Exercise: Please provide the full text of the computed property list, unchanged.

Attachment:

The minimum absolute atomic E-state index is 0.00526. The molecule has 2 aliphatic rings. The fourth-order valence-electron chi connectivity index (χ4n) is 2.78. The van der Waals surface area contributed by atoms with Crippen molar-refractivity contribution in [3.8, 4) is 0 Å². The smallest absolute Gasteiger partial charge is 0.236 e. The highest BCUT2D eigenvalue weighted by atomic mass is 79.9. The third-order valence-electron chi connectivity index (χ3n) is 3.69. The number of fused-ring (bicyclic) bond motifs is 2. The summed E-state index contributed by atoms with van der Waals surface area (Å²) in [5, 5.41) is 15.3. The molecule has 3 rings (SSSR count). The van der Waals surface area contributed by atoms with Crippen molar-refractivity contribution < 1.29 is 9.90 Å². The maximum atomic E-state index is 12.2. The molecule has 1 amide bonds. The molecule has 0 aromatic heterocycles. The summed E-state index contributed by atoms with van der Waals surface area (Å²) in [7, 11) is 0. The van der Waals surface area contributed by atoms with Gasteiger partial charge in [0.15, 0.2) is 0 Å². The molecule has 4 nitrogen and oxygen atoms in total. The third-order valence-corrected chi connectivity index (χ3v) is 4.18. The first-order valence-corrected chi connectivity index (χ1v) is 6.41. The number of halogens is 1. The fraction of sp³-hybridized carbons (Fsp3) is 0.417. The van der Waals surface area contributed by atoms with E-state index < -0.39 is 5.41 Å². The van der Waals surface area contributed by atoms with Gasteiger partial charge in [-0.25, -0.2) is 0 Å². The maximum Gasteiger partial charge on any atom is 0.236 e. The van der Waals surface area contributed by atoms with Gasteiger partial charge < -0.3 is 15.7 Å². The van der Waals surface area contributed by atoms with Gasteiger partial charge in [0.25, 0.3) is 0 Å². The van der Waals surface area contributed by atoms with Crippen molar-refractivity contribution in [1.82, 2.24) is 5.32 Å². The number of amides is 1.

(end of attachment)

The minimum absolute atomic E-state index is 0.00526. The molecule has 2 aliphatic rings. The fourth-order valence-electron chi connectivity index (χ4n) is 2.78. The van der Waals surface area contributed by atoms with Crippen molar-refractivity contribution in [3.8, 4) is 0 Å². The smallest absolute Gasteiger partial charge is 0.236 e. The highest BCUT2D eigenvalue weighted by atomic mass is 79.9. The third-order valence-electron chi connectivity index (χ3n) is 3.69. The number of fused-ring (bicyclic) bond motifs is 2. The summed E-state index contributed by atoms with van der Waals surface area (Å²) in [5, 5.41) is 15.3. The molecule has 3 rings (SSSR count). The van der Waals surface area contributed by atoms with Crippen molar-refractivity contribution < 1.29 is 9.90 Å². The maximum atomic E-state index is 12.2. The molecule has 1 amide bonds. The molecule has 0 aromatic heterocycles. The summed E-state index contributed by atoms with van der Waals surface area (Å²) in [7, 11) is 0. The van der Waals surface area contributed by atoms with Gasteiger partial charge in [0.15, 0.2) is 0 Å². The molecule has 4 nitrogen and oxygen atoms in total. The third-order valence-corrected chi connectivity index (χ3v) is 4.18. The first-order valence-corrected chi connectivity index (χ1v) is 6.41. The number of halogens is 1. The fraction of sp³-hybridized carbons (Fsp3) is 0.417. The van der Waals surface area contributed by atoms with E-state index < -0.39 is 5.41 Å². The van der Waals surface area contributed by atoms with Gasteiger partial charge in [-0.25, -0.2) is 0 Å². The maximum Gasteiger partial charge on any atom is 0.236 e. The van der Waals surface area contributed by atoms with Gasteiger partial charge < -0.3 is 15.7 Å². The van der Waals surface area contributed by atoms with Gasteiger partial charge in [0.25, 0.3) is 0 Å². The van der Waals surface area contributed by atoms with Crippen molar-refractivity contribution in [1.82, 2.24) is 5.32 Å². The number of amides is 1.